Billionaire investor Carl Icahn is "extremely cautious" on the U.S. market, he told CNBC's "Power Lunch" on Thursday.
"I do believe in general that there will be a day of reckoning unless we get fiscal stimulus," he said, pointing to the Federal Reserve's maintaining low interest rates, and potentially creating "tremendous bubbles."
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On the fiscal side Icahn argued that "you certainly could do more spending."
"The Republican party that I used to be more sympathetic with — I'm right in the middle now, although as you know I'm for (GOP front-runner Donald) Trump — but what I would say is Congress is in this massive gridlock obsessed," he said, explaining that the Republican-controlled Congress is "obsessed with this deficit to a point that I think it's almost pathological."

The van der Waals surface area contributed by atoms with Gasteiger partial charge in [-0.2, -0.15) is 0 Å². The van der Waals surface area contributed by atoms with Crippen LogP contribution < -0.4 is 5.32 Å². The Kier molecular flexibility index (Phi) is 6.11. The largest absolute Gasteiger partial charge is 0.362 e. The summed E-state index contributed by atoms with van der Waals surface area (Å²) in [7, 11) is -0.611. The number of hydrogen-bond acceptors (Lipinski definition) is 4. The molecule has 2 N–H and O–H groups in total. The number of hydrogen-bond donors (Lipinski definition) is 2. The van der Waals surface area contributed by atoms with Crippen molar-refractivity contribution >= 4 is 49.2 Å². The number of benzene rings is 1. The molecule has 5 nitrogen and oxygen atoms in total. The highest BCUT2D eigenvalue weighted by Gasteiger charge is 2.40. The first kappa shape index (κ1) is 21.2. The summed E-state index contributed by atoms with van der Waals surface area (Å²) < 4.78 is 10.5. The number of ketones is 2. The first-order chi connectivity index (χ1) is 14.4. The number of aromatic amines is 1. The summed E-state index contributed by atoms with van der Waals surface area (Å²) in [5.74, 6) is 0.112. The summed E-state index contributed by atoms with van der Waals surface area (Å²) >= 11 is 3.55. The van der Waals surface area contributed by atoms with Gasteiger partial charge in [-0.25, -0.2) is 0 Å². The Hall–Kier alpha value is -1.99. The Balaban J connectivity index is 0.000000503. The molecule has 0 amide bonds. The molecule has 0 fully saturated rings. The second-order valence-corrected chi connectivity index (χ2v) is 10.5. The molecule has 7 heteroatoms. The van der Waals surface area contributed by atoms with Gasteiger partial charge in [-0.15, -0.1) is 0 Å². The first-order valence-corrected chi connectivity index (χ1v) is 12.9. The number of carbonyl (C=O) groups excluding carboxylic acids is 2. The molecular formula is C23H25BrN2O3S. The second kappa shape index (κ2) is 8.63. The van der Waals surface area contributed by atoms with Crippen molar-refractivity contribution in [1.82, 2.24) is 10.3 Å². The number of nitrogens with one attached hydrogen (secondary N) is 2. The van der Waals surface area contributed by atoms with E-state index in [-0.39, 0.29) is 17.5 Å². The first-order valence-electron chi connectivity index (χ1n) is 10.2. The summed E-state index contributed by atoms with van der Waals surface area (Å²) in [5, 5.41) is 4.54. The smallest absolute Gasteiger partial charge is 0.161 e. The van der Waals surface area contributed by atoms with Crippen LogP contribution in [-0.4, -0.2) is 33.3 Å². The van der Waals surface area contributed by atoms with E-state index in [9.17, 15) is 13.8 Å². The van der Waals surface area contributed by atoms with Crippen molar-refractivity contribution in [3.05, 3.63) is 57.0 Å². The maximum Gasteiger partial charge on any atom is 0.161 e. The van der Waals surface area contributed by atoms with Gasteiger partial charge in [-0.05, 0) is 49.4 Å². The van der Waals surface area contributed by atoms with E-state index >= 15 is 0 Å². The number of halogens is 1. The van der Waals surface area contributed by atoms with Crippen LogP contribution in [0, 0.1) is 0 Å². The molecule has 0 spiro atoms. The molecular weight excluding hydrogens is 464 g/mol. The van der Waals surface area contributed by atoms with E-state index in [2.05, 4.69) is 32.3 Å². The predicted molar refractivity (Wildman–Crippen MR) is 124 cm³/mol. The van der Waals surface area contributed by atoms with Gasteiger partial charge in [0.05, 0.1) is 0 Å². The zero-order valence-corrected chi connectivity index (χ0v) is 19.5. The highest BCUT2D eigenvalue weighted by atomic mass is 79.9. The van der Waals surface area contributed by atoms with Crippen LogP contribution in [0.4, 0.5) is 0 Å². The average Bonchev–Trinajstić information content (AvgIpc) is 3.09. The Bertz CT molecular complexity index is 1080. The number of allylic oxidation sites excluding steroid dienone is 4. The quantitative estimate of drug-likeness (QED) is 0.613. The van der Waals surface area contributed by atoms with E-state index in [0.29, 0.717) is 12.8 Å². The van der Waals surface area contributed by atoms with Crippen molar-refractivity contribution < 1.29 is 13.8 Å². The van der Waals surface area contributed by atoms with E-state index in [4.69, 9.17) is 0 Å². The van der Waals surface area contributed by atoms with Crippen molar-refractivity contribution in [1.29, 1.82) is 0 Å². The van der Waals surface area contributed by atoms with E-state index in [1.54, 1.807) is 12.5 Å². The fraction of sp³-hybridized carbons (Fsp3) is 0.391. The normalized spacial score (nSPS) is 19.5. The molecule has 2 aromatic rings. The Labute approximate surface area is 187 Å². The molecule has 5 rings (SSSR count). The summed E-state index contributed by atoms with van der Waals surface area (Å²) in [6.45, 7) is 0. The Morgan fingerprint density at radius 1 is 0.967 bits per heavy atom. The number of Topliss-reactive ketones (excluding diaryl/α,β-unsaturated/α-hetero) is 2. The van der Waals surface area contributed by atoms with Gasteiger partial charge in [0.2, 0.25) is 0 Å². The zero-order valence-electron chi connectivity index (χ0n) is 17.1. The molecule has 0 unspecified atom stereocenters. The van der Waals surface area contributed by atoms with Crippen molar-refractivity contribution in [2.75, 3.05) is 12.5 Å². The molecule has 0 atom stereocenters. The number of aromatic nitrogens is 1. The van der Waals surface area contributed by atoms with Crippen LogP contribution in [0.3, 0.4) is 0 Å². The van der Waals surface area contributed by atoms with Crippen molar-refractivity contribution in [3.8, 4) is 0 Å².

Worrying about a deficit when there is no significant inflation and the dollar remains the global reserve currency is not a smart way to govern, Icahn said, adding that "a country is not a company."
As for actual bets, Icahn said he thought some commodities companies could see their share prices rise, but he has "a huge short position on."
"The short position obviously isn't working that well as the market goes up, but I have not changed my opinion," he said.
The famed investor has voiced a bearish opinion before, telling CNBC in September that markets looked "way overpriced" and that many investors had put themselves into "dangerous" positions.